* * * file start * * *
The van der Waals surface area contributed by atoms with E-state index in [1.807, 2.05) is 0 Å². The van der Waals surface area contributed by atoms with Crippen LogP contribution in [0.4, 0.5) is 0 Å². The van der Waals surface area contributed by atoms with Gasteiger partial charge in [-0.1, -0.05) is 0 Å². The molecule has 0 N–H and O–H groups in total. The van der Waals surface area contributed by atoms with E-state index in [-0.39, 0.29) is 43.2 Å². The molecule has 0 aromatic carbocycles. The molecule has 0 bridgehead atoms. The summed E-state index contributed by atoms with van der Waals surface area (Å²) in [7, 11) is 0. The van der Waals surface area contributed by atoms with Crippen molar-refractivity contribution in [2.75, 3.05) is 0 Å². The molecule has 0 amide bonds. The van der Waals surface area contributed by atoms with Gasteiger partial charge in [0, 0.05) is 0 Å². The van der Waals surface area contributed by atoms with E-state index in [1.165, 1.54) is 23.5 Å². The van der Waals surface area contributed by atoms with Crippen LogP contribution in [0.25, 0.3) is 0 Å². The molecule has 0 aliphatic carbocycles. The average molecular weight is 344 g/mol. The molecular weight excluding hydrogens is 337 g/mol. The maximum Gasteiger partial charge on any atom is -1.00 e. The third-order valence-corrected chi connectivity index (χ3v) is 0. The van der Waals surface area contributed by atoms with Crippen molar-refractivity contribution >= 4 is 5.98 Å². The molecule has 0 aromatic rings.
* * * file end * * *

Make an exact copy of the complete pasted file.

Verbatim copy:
The van der Waals surface area contributed by atoms with E-state index in [1.807, 2.05) is 0 Å². The van der Waals surface area contributed by atoms with Crippen LogP contribution in [0.4, 0.5) is 0 Å². The van der Waals surface area contributed by atoms with Gasteiger partial charge in [-0.1, -0.05) is 0 Å². The molecule has 0 N–H and O–H groups in total. The van der Waals surface area contributed by atoms with E-state index in [-0.39, 0.29) is 43.2 Å². The molecule has 0 aromatic carbocycles. The molecule has 0 bridgehead atoms. The summed E-state index contributed by atoms with van der Waals surface area (Å²) in [7, 11) is 0. The van der Waals surface area contributed by atoms with Crippen molar-refractivity contribution in [2.75, 3.05) is 0 Å². The molecule has 0 amide bonds. The van der Waals surface area contributed by atoms with Gasteiger partial charge in [0, 0.05) is 0 Å². The van der Waals surface area contributed by atoms with E-state index in [1.165, 1.54) is 23.5 Å². The van der Waals surface area contributed by atoms with Crippen LogP contribution in [0.25, 0.3) is 0 Å². The molecule has 0 aliphatic carbocycles. The average molecular weight is 344 g/mol. The molecular weight excluding hydrogens is 337 g/mol. The maximum Gasteiger partial charge on any atom is -1.00 e. The third-order valence-corrected chi connectivity index (χ3v) is 0. The van der Waals surface area contributed by atoms with Crippen molar-refractivity contribution >= 4 is 5.98 Å². The molecule has 0 aromatic rings.